Interim Findings Suggest a Moderate Reduction in the Effectiveness of COVID-19 Vaccines in Preventing Infection Among Frontline Workers

Data from the HEROES-RECOVER Cohorts, a network of prospective cohorts among frontline workers, showed that the Pfizer-BioNTech and Moderna mRNA COVID-19 vaccines were approximately 90% effective in preventing symptomatic and asymptomatic infection with SARS-CoV-2, the virus that causes COVID-19, in real-world conditions.

This report by Fowlkes, et al. (2021) updates vaccine effectiveness (VE) estimates including all COVID-19 vaccines available through Aug. 14, 2021, and examines whether VE differs for adults with increasing time since completion of all recommended vaccine doses. VE before and during SARS-CoV-2 B.1.617.2 (Delta) variant predominance, which coincided with an increase in reported COVID-19 vaccine breakthrough infections, were compared.

Healthcare personnel, first responders, and other essential and frontline workers in eight U.S. locations across six states were tested weekly for SARS-CoV-2 infection by reverse transcription–polymerase chain reaction (RT-PCR)† and upon the onset of any COVID-19–like illness. Weeks when the Delta variant accounted for ≥50% of viruses sequenced, based on data from each respective location, were defined as weeks of Delta variant predominance. Vaccination was documented by self-report and verified by provision of vaccine cards or extraction from electronic medical records or state immunization registries. Among 4,217 participants, 3,483(83%) were vaccinated; 2,278 (65%) received Pfizer-BioNTech, 1,138 (33%) Moderna, and 67 (2%) Janssen (Johnson & Johnson) COVID-19 vaccines.

During the 35-week study period, 4,136 participants with no previous laboratory-documented SARS-CoV-2 infection contributed a median of 20 unvaccinated days per participant (interquartile range [IQR] = 8–45 days; total = 181,357 days), during which 194 SARS-CoV-2 infections were identified; 89.7% of these infections were symptomatic. A total of 2,976 participants contributed a median of 177 fully vaccinated days (IQR = 115–195 days; total = 455,175 days) with 34 infections, 80.6% of which were symptomatic. Adjusted VE against SARS-CoV-2 infection was 80% (95% confidence interval [CI] = 69%–88%). The VE point estimate was 85% among participants for whom <120 days had elapsed since completion of full vaccination compared with 73% among those for whom ≥150 days had elapsed; however the VE 95% CI were overlapping, indicating the difference was not statistically significant.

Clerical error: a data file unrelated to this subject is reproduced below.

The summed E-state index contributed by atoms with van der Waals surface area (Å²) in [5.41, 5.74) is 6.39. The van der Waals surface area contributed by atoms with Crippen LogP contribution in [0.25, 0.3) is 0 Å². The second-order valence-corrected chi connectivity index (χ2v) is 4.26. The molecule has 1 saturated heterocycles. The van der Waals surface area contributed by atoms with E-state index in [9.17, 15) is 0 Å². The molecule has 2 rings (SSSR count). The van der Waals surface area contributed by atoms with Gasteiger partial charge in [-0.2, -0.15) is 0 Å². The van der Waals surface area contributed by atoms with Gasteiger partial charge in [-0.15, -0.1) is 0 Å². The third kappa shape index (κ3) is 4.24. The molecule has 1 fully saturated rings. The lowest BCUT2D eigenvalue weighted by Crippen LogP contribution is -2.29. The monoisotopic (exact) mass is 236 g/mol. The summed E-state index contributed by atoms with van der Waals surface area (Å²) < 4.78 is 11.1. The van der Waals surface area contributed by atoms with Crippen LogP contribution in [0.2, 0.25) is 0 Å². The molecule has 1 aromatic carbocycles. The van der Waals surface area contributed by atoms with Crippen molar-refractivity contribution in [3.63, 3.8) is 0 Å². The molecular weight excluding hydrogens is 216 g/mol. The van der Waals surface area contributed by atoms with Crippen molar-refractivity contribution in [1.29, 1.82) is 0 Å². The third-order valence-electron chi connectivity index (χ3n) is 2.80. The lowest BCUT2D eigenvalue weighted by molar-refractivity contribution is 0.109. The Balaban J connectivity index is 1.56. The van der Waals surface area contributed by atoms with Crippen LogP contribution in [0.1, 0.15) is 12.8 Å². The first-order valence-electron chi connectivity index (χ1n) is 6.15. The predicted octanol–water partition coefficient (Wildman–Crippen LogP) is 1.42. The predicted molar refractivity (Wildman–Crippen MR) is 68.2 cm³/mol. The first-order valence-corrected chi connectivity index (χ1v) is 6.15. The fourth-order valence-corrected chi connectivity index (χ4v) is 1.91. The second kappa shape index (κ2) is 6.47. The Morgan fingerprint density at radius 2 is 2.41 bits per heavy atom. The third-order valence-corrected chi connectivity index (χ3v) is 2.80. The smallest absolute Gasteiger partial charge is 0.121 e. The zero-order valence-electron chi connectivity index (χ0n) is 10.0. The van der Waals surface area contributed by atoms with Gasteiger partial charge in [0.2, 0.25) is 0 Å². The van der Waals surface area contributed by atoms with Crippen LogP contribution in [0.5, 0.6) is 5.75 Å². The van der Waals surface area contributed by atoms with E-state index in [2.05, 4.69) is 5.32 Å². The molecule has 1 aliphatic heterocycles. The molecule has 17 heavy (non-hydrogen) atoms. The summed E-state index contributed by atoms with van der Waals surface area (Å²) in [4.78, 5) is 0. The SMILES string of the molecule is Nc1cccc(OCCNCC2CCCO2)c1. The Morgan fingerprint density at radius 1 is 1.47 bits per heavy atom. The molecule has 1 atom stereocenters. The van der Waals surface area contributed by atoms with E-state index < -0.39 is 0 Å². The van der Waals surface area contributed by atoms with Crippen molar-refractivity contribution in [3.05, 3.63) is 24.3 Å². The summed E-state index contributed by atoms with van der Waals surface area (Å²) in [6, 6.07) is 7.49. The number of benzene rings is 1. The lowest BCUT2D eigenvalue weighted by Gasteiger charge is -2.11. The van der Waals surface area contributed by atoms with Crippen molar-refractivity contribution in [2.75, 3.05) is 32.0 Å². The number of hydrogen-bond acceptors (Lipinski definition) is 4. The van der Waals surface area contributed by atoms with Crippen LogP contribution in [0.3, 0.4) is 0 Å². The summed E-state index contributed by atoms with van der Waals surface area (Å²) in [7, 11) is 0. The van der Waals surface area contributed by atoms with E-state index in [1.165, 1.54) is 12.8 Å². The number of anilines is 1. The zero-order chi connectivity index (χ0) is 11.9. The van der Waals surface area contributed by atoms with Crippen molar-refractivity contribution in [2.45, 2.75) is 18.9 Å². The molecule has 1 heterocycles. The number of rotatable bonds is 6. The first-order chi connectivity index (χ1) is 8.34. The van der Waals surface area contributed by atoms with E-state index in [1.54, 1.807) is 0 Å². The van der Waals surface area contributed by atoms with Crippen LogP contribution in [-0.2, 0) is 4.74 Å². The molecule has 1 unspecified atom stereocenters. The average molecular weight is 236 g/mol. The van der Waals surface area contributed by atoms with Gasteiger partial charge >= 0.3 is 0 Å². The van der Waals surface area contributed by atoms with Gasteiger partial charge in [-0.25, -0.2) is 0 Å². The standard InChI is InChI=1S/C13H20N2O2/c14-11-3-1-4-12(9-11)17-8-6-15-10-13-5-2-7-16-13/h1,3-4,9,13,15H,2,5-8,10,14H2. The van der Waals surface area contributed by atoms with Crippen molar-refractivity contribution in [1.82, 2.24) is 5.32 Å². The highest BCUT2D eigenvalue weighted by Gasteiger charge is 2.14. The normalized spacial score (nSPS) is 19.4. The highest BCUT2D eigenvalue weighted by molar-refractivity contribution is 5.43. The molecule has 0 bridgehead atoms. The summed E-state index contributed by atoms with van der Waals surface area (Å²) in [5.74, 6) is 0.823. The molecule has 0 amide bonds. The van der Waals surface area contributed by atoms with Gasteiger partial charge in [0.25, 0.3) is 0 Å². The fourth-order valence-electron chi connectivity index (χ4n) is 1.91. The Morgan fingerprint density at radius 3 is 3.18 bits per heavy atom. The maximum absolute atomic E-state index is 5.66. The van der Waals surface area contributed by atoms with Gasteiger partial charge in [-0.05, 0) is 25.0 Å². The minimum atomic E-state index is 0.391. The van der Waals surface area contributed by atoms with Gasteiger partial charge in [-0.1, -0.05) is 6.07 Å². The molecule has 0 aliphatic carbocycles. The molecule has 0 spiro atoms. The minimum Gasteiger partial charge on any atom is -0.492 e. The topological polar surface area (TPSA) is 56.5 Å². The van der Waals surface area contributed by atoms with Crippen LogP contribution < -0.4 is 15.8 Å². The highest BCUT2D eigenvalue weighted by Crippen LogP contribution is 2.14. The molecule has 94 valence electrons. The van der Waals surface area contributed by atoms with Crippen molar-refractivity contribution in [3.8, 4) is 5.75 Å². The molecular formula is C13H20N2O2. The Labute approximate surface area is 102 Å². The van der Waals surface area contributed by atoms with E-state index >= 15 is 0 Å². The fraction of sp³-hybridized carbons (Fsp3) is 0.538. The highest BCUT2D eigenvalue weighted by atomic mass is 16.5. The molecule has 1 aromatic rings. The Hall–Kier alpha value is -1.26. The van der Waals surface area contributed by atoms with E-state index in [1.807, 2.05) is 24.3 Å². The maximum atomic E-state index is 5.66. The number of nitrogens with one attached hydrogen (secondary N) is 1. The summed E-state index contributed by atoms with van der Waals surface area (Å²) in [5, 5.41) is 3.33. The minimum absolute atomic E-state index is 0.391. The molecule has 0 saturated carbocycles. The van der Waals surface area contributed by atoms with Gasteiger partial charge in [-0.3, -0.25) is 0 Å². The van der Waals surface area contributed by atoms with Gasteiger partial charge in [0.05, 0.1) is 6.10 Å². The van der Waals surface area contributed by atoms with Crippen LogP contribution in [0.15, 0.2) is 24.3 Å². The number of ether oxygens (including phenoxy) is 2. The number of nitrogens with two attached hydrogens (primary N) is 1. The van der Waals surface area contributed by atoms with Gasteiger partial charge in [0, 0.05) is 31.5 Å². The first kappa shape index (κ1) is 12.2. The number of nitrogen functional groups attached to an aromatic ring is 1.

During Delta variant–predominant weeks at study sites, 488 unvaccinated participants contributed a median of 43 days (IQR = 37–69 days; total = 24,871 days) with 19 SARS-CoV-2 infections (94.7% symptomatic); 2,352 fully vaccinated participants contributed a median of 49 days (IQR = 35–56 days; total = 119,218 days) with 24 SARS-CoV-2 infections (75.0% symptomatic). Adjusted VE during this Delta predominant period was 66% (95% CI = 26%–84%) compared with 91% (95% CI = 81%–96%) during the months preceding Delta predominance.

From Dec. 14, 2020 to Aug. 14, 2021, full vaccination with COVID-19 vaccines was 80% effective in preventing RT-PCR–confirmed SARS-CoV-2 infection among frontline workers, further affirming the highly protective benefit of full vaccination up to and through the most recent summer U.S. COVID-19 pandemic waves. The VE point estimates declined from 91% before predominance of the SARS-CoV-2 Delta variant to 66% since the SARS-CoV-2 Delta variant became predominant at the HEROES-RECOVER cohort study sites; however, this trend should be interpreted with caution because VE might also be declining as time since vaccination increases and because of poor precision in estimates due to limited number of weeks of observation and few infections among participants. As with all observational VE studies, unmeasured and residual confounding might be present, the researchers emphasize.

The researchers note, "Active surveillance through the cohort is ongoing and VE estimates will be monitored continuously. Although these interim findings suggest a moderate reduction in the effectiveness of COVID-19 vaccines in preventing infection, the sustained two-thirds reduction in infection risk underscores the continued importance and benefits of COVID-19 vaccination."

Reference: Fowlkes A, et al. Effectiveness of COVID-19 Vaccines in Preventing SARS-CoV-2 Infection Among Frontline Workers Before and During B.1.617.2 (Delta) Variant Predominance — Eight U.S. Locations, December 2020–August 2021. Morbidity and Mortality Weekly Report. Vol. 70. Aug. 24, 2021.